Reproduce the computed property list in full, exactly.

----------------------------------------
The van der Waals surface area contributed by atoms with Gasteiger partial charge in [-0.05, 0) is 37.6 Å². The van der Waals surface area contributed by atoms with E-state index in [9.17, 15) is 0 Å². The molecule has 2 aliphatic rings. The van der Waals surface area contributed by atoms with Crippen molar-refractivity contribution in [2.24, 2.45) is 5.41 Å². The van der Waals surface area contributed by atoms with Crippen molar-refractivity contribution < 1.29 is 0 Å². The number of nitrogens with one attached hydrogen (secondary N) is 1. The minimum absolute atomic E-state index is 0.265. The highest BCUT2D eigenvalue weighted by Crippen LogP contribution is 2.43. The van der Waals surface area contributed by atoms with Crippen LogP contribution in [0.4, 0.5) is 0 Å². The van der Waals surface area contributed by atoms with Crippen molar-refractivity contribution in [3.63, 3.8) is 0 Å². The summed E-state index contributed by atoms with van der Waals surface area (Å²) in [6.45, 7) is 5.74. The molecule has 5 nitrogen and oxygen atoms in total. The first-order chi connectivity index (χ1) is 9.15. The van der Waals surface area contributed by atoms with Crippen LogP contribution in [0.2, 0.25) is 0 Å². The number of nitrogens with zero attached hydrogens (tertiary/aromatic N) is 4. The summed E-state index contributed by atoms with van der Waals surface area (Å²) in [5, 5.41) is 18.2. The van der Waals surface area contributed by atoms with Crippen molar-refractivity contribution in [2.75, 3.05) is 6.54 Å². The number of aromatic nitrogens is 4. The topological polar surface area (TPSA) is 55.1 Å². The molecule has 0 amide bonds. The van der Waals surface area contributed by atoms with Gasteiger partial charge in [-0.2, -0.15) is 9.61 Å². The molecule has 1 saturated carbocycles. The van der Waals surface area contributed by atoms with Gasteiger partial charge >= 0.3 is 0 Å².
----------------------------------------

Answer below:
The van der Waals surface area contributed by atoms with Gasteiger partial charge in [-0.05, 0) is 37.6 Å². The van der Waals surface area contributed by atoms with E-state index in [9.17, 15) is 0 Å². The molecule has 2 aliphatic rings. The van der Waals surface area contributed by atoms with Crippen molar-refractivity contribution in [2.24, 2.45) is 5.41 Å². The van der Waals surface area contributed by atoms with Crippen molar-refractivity contribution < 1.29 is 0 Å². The number of nitrogens with one attached hydrogen (secondary N) is 1. The minimum absolute atomic E-state index is 0.265. The highest BCUT2D eigenvalue weighted by Crippen LogP contribution is 2.43. The van der Waals surface area contributed by atoms with Crippen LogP contribution in [0.4, 0.5) is 0 Å². The van der Waals surface area contributed by atoms with Crippen molar-refractivity contribution in [3.63, 3.8) is 0 Å². The summed E-state index contributed by atoms with van der Waals surface area (Å²) in [6.45, 7) is 5.74. The molecule has 5 nitrogen and oxygen atoms in total. The first-order chi connectivity index (χ1) is 9.15. The van der Waals surface area contributed by atoms with Crippen LogP contribution in [0.2, 0.25) is 0 Å². The number of nitrogens with zero attached hydrogens (tertiary/aromatic N) is 4. The summed E-state index contributed by atoms with van der Waals surface area (Å²) in [5, 5.41) is 18.2. The van der Waals surface area contributed by atoms with Crippen molar-refractivity contribution in [2.75, 3.05) is 6.54 Å². The number of aromatic nitrogens is 4. The topological polar surface area (TPSA) is 55.1 Å². The molecule has 0 amide bonds. The van der Waals surface area contributed by atoms with Gasteiger partial charge in [-0.2, -0.15) is 9.61 Å². The molecule has 1 saturated carbocycles. The van der Waals surface area contributed by atoms with Gasteiger partial charge >= 0.3 is 0 Å².